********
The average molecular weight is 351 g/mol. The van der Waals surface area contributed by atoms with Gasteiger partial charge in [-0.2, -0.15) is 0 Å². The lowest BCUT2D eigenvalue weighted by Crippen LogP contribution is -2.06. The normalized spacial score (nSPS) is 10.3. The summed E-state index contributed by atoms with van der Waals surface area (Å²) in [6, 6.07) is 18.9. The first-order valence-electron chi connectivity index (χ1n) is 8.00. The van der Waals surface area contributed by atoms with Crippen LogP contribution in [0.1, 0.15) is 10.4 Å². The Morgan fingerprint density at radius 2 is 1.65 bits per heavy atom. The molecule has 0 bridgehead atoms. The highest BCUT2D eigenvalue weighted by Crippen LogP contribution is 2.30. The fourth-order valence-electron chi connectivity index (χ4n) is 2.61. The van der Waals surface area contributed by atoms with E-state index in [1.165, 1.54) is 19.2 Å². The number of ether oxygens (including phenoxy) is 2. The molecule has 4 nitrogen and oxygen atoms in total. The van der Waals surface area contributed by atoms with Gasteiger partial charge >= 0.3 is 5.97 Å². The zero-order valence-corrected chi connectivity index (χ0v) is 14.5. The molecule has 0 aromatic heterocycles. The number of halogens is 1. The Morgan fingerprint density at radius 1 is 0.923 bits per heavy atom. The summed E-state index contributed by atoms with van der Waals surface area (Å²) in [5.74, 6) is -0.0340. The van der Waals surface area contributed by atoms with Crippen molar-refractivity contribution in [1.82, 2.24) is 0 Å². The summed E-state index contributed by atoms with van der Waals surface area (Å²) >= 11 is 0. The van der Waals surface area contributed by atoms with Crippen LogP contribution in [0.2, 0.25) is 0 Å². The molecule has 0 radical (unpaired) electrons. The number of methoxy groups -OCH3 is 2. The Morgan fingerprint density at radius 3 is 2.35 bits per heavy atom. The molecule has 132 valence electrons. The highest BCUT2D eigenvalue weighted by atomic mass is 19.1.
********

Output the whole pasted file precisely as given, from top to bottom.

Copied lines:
The average molecular weight is 351 g/mol. The van der Waals surface area contributed by atoms with Gasteiger partial charge in [-0.2, -0.15) is 0 Å². The lowest BCUT2D eigenvalue weighted by Crippen LogP contribution is -2.06. The normalized spacial score (nSPS) is 10.3. The summed E-state index contributed by atoms with van der Waals surface area (Å²) in [6, 6.07) is 18.9. The first-order valence-electron chi connectivity index (χ1n) is 8.00. The van der Waals surface area contributed by atoms with Crippen LogP contribution in [0.1, 0.15) is 10.4 Å². The Morgan fingerprint density at radius 2 is 1.65 bits per heavy atom. The molecule has 0 bridgehead atoms. The highest BCUT2D eigenvalue weighted by Crippen LogP contribution is 2.30. The fourth-order valence-electron chi connectivity index (χ4n) is 2.61. The van der Waals surface area contributed by atoms with E-state index in [1.165, 1.54) is 19.2 Å². The number of ether oxygens (including phenoxy) is 2. The molecule has 4 nitrogen and oxygen atoms in total. The van der Waals surface area contributed by atoms with Gasteiger partial charge >= 0.3 is 5.97 Å². The zero-order valence-corrected chi connectivity index (χ0v) is 14.5. The molecule has 0 aromatic heterocycles. The number of halogens is 1. The Morgan fingerprint density at radius 1 is 0.923 bits per heavy atom. The summed E-state index contributed by atoms with van der Waals surface area (Å²) in [5.74, 6) is -0.0340. The van der Waals surface area contributed by atoms with Crippen molar-refractivity contribution in [1.82, 2.24) is 0 Å². The summed E-state index contributed by atoms with van der Waals surface area (Å²) >= 11 is 0. The van der Waals surface area contributed by atoms with Crippen LogP contribution in [0.2, 0.25) is 0 Å². The molecule has 0 radical (unpaired) electrons. The number of methoxy groups -OCH3 is 2. The Morgan fingerprint density at radius 3 is 2.35 bits per heavy atom. The molecule has 132 valence electrons. The highest BCUT2D eigenvalue weighted by atomic mass is 19.1.